Time flies. One night during the dog to lady relationship, his bed was wet with semen, just at an unexpected visit. He begged. We moved on – we all make mistakes. The other day at the supermarket, he went back that he forgot his phone which, in fact, was in the car. He went back – and I saw him… I saw the idiot – wagging round another damsel. He fought hard for an explanation. My door recognizes him every day as the fool who always come here to beg for forgiveness. He would come dejected and plead at the door. He seems as my once little puppy, crawled at the door, sad, with a deflated ears. Then, I accept.
The day that pulverize our relationship – he would have died. My cousin fell into his trap. I would have ended his life, just like one heartless driver did to my once little puppy. Rather, when I found them under the same blanket, my cousin, ignorant of the man’s connection with me, I burst into fistful tears. Ayomi has ruined me. I won’t let him empathize with me, this is the end – but he won’t let it be.
On my finger was his ring, the promise. Our life would blossom. Our kids will play, with us sitting, watching together under evenly pruned, green grasses. The girl would have his eyes; the boy would have his height. This has ended, I thought.
The first magnetic love at Shoprite came back, like a strong storm in my head, distorting many cords and I winched. When we were young – four years ago – it was just like the dream from a favourite play. Romeo and Juliet. He had the face, the physic, the wealth. He had money pillars to lean on. Girls had always flocked around him. Like tick to my once little puppy.
Once, when we had a hot argument, he shouted, is it my fault that girls want me? He was close to tears. He needs help, I thought. I would have helped him, like I did, disinfecting ticks – girls – from my once little puppy. But Ayomi cannot be helped. He wants to this just as much as they flock around him like a thousand insects.
He came begging. He has grown lean and thin, beards untidy, sore eyes, couldn’t look into mine. I sent him back with a stick. He kept coming.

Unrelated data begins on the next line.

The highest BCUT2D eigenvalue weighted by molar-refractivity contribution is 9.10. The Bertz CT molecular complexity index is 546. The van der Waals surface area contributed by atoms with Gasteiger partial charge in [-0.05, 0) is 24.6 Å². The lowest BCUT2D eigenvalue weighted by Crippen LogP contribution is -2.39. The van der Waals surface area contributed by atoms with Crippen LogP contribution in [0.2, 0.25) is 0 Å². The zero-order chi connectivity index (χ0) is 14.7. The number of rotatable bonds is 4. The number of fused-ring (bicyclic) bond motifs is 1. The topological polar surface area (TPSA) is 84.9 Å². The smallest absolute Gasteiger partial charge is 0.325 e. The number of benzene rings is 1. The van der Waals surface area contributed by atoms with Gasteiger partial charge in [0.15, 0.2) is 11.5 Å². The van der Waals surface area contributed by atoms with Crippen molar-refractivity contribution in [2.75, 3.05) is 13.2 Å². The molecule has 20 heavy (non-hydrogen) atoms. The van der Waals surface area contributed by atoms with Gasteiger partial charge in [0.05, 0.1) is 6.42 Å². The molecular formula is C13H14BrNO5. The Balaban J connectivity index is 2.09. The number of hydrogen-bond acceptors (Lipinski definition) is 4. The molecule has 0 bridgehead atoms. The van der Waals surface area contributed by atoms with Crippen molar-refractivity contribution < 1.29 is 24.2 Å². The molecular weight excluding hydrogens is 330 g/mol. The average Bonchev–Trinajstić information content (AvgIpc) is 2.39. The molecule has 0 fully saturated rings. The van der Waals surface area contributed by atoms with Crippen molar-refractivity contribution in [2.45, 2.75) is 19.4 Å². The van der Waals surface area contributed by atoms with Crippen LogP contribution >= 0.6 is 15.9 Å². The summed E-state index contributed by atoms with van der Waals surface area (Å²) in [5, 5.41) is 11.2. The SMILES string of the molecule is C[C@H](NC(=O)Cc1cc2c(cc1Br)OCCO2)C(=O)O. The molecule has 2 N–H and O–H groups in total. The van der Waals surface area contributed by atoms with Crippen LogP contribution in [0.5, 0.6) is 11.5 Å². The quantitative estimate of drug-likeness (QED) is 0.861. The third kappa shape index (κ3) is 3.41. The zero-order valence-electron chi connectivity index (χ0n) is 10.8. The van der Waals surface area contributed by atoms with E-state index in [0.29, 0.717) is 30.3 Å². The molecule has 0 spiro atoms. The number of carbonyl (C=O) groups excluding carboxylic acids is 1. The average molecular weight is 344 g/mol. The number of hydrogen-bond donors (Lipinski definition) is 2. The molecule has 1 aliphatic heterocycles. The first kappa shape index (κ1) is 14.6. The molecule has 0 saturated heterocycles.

Everywhere I go – home, friends gathering, and office – I received his message from friends and relatives. ‘He has changed. Give him another chance.’ Only if they knew how many chances I had given him.
He would come again, to the office, home, Shoprite, my saloon – looking like my once little puppy after being punished with day fast. I couldn’t help it that my cousin shared the same bed with him. It’s too much to chew. Though the marriage was close, I would let it go. But his family and mine would not hear it. They came as though no other woman can wear his wedding ring. And Ayomi disturbed my dreams. In the day, he was getting thinner.
I wouldn’t have watched him die. I remembered those times when he was healthy when we used to share the same cup of margarita. Or those times when we are cuddled in the same tub, naked, covered in warm foams. Or the day together outside, our back on the beach’s sand, staring at the sea’s sky. We had thought of Korean names for each other. He said I would be ‘Kim.’ Then, he would be ‘Lee.’ Or the other day, when we travelled to our village, he drank a lot of palm wine till he falls asleep. I tried carrying him on my back, he was too heavy, some meters covered and we fall. He wasn’t alcoholic, I can swear. It tasted good, I couldn’t help it, he had said the next day.
And I embrace, with a teary smile, the possibility of those times again – he the best I had had, luck no stones at me, I can’t just let him go.
Two months later, after our marriage, we had a hot argument about his lateness which I stormed out to my parent. Willingly, I returned the third day to find another woman, in my home, under the same blanket – with the dog.
Oh dog, you are just what you are – a dog.
This story was sent in by Hadeh
Call me Hadeh. I write. Because I can have a thousand lives before I die. While sitting behind a bunch of papers, a pen in my hand, I have met people I never knew existed. Follow IamHadeh on Instagram and I’ll follow you back. Catch more stories on stringedwords.com